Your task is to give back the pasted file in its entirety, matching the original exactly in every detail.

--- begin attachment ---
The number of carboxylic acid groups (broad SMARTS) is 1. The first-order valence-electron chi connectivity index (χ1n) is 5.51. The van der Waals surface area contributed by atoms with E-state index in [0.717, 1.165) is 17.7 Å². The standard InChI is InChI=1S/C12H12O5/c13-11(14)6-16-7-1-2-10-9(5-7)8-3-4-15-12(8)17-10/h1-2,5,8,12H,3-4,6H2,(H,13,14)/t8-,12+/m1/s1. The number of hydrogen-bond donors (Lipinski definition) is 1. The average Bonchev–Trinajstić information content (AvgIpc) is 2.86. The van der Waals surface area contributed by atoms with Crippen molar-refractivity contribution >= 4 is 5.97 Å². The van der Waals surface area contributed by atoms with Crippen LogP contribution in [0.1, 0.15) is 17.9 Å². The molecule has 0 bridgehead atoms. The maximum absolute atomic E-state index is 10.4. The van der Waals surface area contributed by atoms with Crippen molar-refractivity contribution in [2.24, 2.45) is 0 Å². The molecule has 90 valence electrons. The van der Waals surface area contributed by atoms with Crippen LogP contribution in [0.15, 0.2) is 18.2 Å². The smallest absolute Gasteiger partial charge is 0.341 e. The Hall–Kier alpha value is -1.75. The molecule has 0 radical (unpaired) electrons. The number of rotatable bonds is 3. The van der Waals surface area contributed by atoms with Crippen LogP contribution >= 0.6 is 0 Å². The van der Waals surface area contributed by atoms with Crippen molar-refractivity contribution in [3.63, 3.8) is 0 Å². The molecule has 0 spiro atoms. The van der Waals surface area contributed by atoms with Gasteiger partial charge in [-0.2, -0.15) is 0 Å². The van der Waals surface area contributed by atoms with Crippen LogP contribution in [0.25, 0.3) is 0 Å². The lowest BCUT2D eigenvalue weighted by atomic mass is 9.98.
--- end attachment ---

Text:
The number of carboxylic acid groups (broad SMARTS) is 1. The first-order valence-electron chi connectivity index (χ1n) is 5.51. The van der Waals surface area contributed by atoms with E-state index in [0.717, 1.165) is 17.7 Å². The standard InChI is InChI=1S/C12H12O5/c13-11(14)6-16-7-1-2-10-9(5-7)8-3-4-15-12(8)17-10/h1-2,5,8,12H,3-4,6H2,(H,13,14)/t8-,12+/m1/s1. The number of hydrogen-bond donors (Lipinski definition) is 1. The average Bonchev–Trinajstić information content (AvgIpc) is 2.86. The van der Waals surface area contributed by atoms with Crippen molar-refractivity contribution >= 4 is 5.97 Å². The van der Waals surface area contributed by atoms with Crippen LogP contribution in [0.1, 0.15) is 17.9 Å². The molecule has 0 bridgehead atoms. The maximum absolute atomic E-state index is 10.4. The van der Waals surface area contributed by atoms with Crippen molar-refractivity contribution in [2.24, 2.45) is 0 Å². The molecule has 90 valence electrons. The van der Waals surface area contributed by atoms with Crippen LogP contribution in [0.15, 0.2) is 18.2 Å². The smallest absolute Gasteiger partial charge is 0.341 e. The Hall–Kier alpha value is -1.75. The molecule has 0 radical (unpaired) electrons. The number of rotatable bonds is 3. The van der Waals surface area contributed by atoms with Crippen LogP contribution >= 0.6 is 0 Å². The van der Waals surface area contributed by atoms with Crippen molar-refractivity contribution in [3.63, 3.8) is 0 Å². The molecule has 0 spiro atoms. The van der Waals surface area contributed by atoms with Gasteiger partial charge in [-0.2, -0.15) is 0 Å². The van der Waals surface area contributed by atoms with Crippen LogP contribution in [0.25, 0.3) is 0 Å². The lowest BCUT2D eigenvalue weighted by atomic mass is 9.98.